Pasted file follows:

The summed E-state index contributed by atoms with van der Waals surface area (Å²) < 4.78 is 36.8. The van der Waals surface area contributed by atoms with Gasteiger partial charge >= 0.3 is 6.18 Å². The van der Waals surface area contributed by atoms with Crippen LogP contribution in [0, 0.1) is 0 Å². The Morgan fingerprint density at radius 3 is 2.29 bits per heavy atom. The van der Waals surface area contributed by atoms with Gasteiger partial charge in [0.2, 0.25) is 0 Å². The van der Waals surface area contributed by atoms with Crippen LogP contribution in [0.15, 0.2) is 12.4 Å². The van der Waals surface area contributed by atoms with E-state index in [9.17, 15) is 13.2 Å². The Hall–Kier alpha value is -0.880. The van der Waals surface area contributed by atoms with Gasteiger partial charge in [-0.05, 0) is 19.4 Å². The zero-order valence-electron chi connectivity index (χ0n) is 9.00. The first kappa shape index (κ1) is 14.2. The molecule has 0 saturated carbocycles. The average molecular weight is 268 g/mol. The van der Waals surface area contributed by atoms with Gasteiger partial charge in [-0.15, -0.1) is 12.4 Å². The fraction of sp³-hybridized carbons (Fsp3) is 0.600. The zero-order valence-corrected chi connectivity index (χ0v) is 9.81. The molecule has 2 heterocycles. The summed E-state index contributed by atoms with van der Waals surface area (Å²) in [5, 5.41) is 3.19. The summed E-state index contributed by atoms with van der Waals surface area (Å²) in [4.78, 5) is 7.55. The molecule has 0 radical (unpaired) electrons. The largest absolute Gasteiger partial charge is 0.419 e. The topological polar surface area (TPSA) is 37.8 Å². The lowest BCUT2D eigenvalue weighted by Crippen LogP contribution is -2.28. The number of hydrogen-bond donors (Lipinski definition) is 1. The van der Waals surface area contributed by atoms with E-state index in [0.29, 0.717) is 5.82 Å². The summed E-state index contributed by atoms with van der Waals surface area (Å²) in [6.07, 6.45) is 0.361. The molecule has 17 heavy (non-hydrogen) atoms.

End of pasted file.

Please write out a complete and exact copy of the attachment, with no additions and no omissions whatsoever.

The summed E-state index contributed by atoms with van der Waals surface area (Å²) < 4.78 is 36.8. The van der Waals surface area contributed by atoms with Gasteiger partial charge >= 0.3 is 6.18 Å². The van der Waals surface area contributed by atoms with Crippen LogP contribution in [0, 0.1) is 0 Å². The Morgan fingerprint density at radius 3 is 2.29 bits per heavy atom. The van der Waals surface area contributed by atoms with Gasteiger partial charge in [0.2, 0.25) is 0 Å². The van der Waals surface area contributed by atoms with Crippen LogP contribution in [0.15, 0.2) is 12.4 Å². The van der Waals surface area contributed by atoms with E-state index in [9.17, 15) is 13.2 Å². The Hall–Kier alpha value is -0.880. The van der Waals surface area contributed by atoms with Gasteiger partial charge in [-0.05, 0) is 19.4 Å². The zero-order valence-electron chi connectivity index (χ0n) is 9.00. The first kappa shape index (κ1) is 14.2. The molecule has 0 saturated carbocycles. The average molecular weight is 268 g/mol. The van der Waals surface area contributed by atoms with Gasteiger partial charge in [-0.15, -0.1) is 12.4 Å². The fraction of sp³-hybridized carbons (Fsp3) is 0.600. The zero-order valence-corrected chi connectivity index (χ0v) is 9.81. The molecule has 2 heterocycles. The summed E-state index contributed by atoms with van der Waals surface area (Å²) in [5, 5.41) is 3.19. The summed E-state index contributed by atoms with van der Waals surface area (Å²) in [4.78, 5) is 7.55. The molecule has 0 radical (unpaired) electrons. The largest absolute Gasteiger partial charge is 0.419 e. The topological polar surface area (TPSA) is 37.8 Å². The lowest BCUT2D eigenvalue weighted by Crippen LogP contribution is -2.28. The number of hydrogen-bond donors (Lipinski definition) is 1. The van der Waals surface area contributed by atoms with E-state index in [0.29, 0.717) is 5.82 Å². The summed E-state index contributed by atoms with van der Waals surface area (Å²) in [6.07, 6.45) is 0.361. The molecule has 17 heavy (non-hydrogen) atoms.